Examples of GRC products include IBM OpenPages with Watson; Galvanize's HighBond platform; ServiceNow Governance, Risk, and Compliance; Navex Global's Lockpath platform; and LogicManager.
GRC software implementation typically involves complex installations that include vendor negotiation and coordination of data between the vendor's technical team and multiple departments in the organization, including business, IT, security, compliance and auditing.
Major challenges include integrating data and other relevant information from internal departments and external organizations into useful GRC information and ensuring all GRC system users are properly trained to obtain maximum benefit from the software.
Changes in the corporate culture may be needed to accommodate the collaborative nature of the new GRC system. Periodic testing of GRC software is essential to ensure it is being properly used by internal departments. Like other critical systems, GRC software must be added to technology disaster recovery (DR) plans to ensure it remains operational in a disruptive event.
Benefits of GRC software
Once in place, GRC dashboards and data analytics tools can help administrators identify an organization's risk exposure, measure progress toward quarterly goals or quickly pull together an information audit. Good governance -- defined as effective, ethical management of a company at the executive level -- is treated as an objectively measurable commodity. Data retention and risk management are converted to similarly measurable metrics. Compliance with standards and regulations can be further assured as GRC software examines existing activities against standards and regulations and identifies areas for improvement.
GRC software, therefore, can satisfy the needs of multiple stakeholders, including the following:
- business executives who need to identify and manage risk;
- finance managers assigned to meet regulatory compliance requirements;
- legal counsel grappling with discovery and records retention; and
- IT directors managing software installations related to GRC projects across an organization.
GRC maturity model
When embarking on a GRC program, it is typically beneficial to establish a benchmark from which to plan and execute the program. A maturity model is one possible approach, as it defines the stages through which an organization can progress to achieve a suitable level of GRC excellence.
The following figure presents a basic GRC maturity model. It can be expanded and modified into greater detail as needed and serve as part of the GRC program planning process.
Stage 1 describes an organization with no integration of GRC: The three disciplines of GRC coexist but do not collaborate on governance, risk and compliance. As the stages progress, the importance of GRC integration is recognized and approved by senior management; manual processes commence; software takes the process to a higher level of cross-organization integration and automation; and, finally, the organization's culture -- and, by extension, its way of doing business -- has adopted to a fully integrated GRC approach.
The dos and don'ts of GRC practices
Managing governance, risk and compliance is one of the organization's most important and complex activities. As your organization establishes a GRC program, keep these dos and don'ts in mind.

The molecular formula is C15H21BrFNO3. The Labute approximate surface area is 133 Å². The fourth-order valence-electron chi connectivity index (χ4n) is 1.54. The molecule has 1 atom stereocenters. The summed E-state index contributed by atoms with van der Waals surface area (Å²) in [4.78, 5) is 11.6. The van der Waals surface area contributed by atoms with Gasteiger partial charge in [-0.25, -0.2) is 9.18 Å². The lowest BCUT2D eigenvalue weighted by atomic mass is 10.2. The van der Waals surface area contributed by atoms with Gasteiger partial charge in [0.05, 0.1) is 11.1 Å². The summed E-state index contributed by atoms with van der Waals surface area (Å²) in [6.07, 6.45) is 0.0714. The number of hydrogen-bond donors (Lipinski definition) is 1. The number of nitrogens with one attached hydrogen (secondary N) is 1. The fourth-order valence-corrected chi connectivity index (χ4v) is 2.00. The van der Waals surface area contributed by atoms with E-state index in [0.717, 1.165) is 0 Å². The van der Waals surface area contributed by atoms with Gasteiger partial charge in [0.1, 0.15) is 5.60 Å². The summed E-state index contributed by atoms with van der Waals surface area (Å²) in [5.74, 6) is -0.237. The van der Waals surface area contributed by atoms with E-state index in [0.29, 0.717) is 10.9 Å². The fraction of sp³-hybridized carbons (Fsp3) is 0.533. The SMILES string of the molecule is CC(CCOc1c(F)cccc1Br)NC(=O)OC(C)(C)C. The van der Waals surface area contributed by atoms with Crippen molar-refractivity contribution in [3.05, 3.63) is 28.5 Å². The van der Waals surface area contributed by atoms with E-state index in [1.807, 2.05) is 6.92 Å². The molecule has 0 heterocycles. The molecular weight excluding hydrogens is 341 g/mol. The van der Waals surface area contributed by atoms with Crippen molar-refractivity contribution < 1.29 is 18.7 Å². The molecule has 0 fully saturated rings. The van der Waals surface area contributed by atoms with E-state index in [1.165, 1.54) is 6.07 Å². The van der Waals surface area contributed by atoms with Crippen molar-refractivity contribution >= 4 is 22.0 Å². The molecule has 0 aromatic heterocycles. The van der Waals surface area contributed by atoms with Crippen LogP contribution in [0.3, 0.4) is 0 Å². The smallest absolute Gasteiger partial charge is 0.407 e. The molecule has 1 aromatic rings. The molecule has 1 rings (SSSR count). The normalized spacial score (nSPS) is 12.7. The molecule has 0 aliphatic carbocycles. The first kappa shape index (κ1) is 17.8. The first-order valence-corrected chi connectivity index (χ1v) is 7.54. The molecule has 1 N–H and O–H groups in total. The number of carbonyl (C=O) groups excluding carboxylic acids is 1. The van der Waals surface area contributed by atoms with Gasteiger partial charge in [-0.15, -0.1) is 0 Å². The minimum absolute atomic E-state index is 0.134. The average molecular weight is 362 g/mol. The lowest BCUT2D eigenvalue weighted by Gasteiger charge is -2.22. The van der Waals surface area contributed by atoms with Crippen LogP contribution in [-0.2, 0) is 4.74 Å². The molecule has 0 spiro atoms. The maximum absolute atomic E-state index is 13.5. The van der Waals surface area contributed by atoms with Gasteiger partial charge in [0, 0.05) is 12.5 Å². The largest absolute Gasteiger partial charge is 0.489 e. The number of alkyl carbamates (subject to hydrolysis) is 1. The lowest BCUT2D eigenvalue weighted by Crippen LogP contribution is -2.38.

- Be prepared to justify the integration of GRC activities using a business case approach.
- Secure senior management support and funding for a GRC program.
- Carefully examine the possible approaches to a GRC program, and develop a project plan.
- If software is part of the plan, perform due diligence when selecting a software product.
- Prepare and deliver awareness and training activities to sell employees and management on the value of integrated GRC activities.
- Recognize that not all employees will embrace a GRC program; ensure those who stand to benefit the most are on board.
- Partner with IT to develop an effective system rollout plan.
- Provide opportunities for employees to test the system before it is put into production.
- Take care to note employee comments during the test period and share them with the technology vendor.
- Provide regular briefings to senior management and employees on the program status.
- Implement the rollout; check for issues, and resolve them quickly.
- Establish a system maintenance and updating process.
- Ensure the new system is included in technology DR plans.
- Establish a program to track program performance and share results with employees and management.
Don't do the following when planning a GRC program
- Don't assume an integrated GRC program will benefit the company; it may not.
- Don't assume senior management will quickly embrace a GRC program.
- Don't assume employees will embrace a GRC program, especially if it means changing the ways they have performed their work over the years.
- Don't forget to examine the different approaches to a GRC program; consider a maturity model.
- Don't conduct a minimalist examination and analysis of business processes when determining if an integrated GRC approach will work; understand the business as much as possible.
- Don't hesitate to contact other organizations to see if their GRC approach worked; this is especially important if GRC software is being considered.
- Don't fail to collaborate with IT throughout the project.
- Don't assume employees and management will attend awareness and training sessions; this is where management support can help.
- Don't ignore the importance of having a project plan for a GRC system implementation.
- Don't get upset if management decides to defer or cancel the program.